Jetstar crew storm airports during strike
HUNDREDS of airport workers have united for a 24-hour strike against Australian airline Jetstar, for better wages and more hours.
Workers first held strikes in December last year and will return to the tactic on Wednesday, after the Transport Workers Union accused the budget airline of proposing an agreement "designed to keep Jetstar workers impoverished".
Almost 50 domestic Jetstar flights will be cancelled over the 24-hour period, when baggage handlers and ground crew strike across the country.
The Transport Workers' Union says more than 250 workers will walk off the job for the day at Sydney, Melbourne, Avalon, Brisbane, Cairns and Adelaide airports. International flights to or from Australia will not be affected as a result of the union's planned action.
A Jetstar spokesperson told news.com.au that all customers impacted by the cancellations on Wednesday had been contacted and accommodated.
"To minimise the impact of the TWU's stop-work action, we have developed a contingency plan that protects our customers' travel, with most customers on impacted flights set to travel within a few hours of their original departure time and all customers getting to their destinations same day," the statement read.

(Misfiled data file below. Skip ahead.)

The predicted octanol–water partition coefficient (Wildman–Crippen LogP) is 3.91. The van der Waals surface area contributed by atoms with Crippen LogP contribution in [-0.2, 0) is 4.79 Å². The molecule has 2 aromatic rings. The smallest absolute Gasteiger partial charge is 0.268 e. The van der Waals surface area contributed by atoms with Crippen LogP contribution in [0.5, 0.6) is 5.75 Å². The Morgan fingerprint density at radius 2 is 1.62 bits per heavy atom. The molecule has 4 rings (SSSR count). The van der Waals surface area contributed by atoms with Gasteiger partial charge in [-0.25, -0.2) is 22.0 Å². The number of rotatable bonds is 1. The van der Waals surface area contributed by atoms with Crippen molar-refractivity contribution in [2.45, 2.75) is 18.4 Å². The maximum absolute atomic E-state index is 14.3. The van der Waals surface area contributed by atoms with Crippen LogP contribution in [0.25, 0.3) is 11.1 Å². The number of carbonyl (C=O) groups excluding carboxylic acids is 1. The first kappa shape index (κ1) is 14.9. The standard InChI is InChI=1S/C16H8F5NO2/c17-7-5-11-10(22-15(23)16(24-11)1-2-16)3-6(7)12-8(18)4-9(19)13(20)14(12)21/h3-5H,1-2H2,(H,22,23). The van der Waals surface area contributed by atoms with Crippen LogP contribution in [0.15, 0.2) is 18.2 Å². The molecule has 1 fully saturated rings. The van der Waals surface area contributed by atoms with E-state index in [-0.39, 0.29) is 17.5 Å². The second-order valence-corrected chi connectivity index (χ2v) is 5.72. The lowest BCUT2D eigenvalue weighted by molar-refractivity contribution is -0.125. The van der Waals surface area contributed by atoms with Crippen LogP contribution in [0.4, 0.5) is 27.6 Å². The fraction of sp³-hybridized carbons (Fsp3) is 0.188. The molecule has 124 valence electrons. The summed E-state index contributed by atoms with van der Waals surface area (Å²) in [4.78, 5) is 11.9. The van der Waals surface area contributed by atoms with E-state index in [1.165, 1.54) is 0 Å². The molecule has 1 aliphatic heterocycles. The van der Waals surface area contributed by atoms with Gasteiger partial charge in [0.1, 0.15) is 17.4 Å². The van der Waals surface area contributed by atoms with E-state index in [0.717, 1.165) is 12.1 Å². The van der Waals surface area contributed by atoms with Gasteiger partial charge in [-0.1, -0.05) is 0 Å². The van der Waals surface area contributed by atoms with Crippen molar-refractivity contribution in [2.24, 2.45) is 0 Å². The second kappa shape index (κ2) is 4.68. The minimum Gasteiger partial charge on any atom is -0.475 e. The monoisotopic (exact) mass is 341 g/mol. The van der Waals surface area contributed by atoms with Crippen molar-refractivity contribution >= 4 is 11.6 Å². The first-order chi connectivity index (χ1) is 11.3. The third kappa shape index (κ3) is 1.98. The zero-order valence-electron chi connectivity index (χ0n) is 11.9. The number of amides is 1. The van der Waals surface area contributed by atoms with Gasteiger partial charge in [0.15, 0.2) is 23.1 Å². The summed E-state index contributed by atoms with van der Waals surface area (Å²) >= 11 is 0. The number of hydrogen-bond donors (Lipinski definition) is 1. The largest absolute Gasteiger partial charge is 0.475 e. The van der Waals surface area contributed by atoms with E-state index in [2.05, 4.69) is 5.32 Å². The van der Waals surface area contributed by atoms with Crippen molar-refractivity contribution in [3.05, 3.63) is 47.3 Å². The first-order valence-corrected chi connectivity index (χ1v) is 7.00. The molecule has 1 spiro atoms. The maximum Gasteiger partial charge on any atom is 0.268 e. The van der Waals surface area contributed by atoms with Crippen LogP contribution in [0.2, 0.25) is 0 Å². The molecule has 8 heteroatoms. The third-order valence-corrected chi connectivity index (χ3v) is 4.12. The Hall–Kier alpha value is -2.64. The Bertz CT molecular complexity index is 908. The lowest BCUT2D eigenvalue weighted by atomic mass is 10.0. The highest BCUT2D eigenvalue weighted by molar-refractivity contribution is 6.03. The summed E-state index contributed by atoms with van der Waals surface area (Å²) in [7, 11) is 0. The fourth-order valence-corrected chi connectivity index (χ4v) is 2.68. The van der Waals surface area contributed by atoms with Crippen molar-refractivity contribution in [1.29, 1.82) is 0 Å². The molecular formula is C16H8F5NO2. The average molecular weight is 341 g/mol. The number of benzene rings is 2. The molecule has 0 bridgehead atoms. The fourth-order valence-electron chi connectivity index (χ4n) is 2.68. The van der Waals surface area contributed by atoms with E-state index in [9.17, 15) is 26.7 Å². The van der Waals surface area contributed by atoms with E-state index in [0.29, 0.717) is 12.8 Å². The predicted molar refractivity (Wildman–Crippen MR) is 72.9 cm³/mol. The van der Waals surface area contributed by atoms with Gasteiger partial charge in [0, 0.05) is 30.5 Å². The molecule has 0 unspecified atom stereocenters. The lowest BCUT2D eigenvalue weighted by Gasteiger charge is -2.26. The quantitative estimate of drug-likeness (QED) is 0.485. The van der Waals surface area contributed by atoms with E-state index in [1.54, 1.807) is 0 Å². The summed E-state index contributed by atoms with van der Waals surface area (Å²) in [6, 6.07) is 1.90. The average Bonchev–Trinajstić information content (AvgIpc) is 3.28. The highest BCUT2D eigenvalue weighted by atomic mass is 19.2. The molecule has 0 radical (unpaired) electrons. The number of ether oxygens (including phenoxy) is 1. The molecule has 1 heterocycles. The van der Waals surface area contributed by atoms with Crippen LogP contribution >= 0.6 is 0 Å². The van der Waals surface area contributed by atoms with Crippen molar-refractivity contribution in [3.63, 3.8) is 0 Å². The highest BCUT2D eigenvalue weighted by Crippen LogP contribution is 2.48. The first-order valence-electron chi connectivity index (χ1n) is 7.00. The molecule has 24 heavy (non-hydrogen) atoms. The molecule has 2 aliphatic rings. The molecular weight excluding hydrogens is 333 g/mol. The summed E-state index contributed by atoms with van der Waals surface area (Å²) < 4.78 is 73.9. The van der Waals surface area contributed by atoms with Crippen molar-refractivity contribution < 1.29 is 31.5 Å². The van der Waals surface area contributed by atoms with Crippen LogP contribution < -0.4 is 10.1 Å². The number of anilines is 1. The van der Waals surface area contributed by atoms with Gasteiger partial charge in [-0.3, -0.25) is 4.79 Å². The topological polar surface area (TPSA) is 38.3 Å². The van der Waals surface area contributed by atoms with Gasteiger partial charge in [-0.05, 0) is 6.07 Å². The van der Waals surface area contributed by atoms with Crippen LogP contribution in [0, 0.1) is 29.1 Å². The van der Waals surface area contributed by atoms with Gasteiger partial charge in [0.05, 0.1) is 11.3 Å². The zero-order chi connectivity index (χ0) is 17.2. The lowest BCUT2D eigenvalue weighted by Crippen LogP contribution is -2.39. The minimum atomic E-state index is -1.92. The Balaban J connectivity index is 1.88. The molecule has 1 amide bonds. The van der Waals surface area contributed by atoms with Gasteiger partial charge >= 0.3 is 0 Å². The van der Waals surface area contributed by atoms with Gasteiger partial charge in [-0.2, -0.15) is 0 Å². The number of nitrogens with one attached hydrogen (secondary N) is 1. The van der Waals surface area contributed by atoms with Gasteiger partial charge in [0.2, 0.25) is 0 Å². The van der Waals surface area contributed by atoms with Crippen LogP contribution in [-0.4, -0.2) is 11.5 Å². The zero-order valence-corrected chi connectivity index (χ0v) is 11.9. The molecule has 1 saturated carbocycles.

"To achieve this we have consolidated some services and moved other customers to Qantas flights where necessary. We contacted affected customers over the weekend to advise them of their new flight details and we thank them for their flexibility."
As a result, the airline doesn't expect any "chaos" at airports across the country, expecting operations to be as normal.
Protests will take place at airports around the country from 8.30am in Sydney, 10am in Melbourne and 9am in Brisbane, Cairns and Adelaide.
The aviation company allegedly broke off talks with its workers on February 10, with a final offer given without any opportunity for negotiations.
TWU national secretary Michael Kaine said the union is "ready to talk whenever the company is".
"The fact is these workers have no choice but to take strike action since they are desperate for more hours and are seeing their families struggle," Mr Kaine told AAP on Tuesday.
The union has accused the airline of proposing an agreement "designed to keep Jetstar workers impoverished" but Jetstar chief executive Gareth Evans criticised the TWU for deciding to "disrupt tourism and aviation at a time when the tourism industry and the economy as a whole - small business, tourism-related businesses, small towns - are doing it very, very tough".
- with AAP